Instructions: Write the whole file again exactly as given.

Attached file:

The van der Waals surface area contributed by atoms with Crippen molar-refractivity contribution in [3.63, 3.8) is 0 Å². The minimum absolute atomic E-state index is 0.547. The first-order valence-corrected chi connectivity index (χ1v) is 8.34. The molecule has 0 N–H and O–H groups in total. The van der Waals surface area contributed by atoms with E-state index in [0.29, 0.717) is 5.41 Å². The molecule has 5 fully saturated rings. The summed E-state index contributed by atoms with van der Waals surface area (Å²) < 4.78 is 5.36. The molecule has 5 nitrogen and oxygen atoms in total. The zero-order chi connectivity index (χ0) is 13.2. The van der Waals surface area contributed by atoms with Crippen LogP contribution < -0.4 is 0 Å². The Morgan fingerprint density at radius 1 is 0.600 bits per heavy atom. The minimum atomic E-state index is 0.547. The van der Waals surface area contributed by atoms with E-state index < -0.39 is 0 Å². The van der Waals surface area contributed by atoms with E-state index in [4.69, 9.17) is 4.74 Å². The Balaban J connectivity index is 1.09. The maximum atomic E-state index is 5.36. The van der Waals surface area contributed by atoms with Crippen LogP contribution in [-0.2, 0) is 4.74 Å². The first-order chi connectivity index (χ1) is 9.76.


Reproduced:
The van der Waals surface area contributed by atoms with Crippen molar-refractivity contribution in [3.63, 3.8) is 0 Å². The minimum absolute atomic E-state index is 0.547. The first-order valence-corrected chi connectivity index (χ1v) is 8.34. The molecule has 0 N–H and O–H groups in total. The van der Waals surface area contributed by atoms with E-state index in [0.29, 0.717) is 5.41 Å². The molecule has 5 fully saturated rings. The summed E-state index contributed by atoms with van der Waals surface area (Å²) < 4.78 is 5.36. The molecule has 5 nitrogen and oxygen atoms in total. The zero-order chi connectivity index (χ0) is 13.2. The van der Waals surface area contributed by atoms with Crippen LogP contribution < -0.4 is 0 Å². The Morgan fingerprint density at radius 1 is 0.600 bits per heavy atom. The minimum atomic E-state index is 0.547. The van der Waals surface area contributed by atoms with E-state index < -0.39 is 0 Å². The van der Waals surface area contributed by atoms with E-state index in [4.69, 9.17) is 4.74 Å². The Balaban J connectivity index is 1.09. The maximum atomic E-state index is 5.36. The van der Waals surface area contributed by atoms with Crippen LogP contribution in [-0.2, 0) is 4.74 Å². The first-order chi connectivity index (χ1) is 9.76.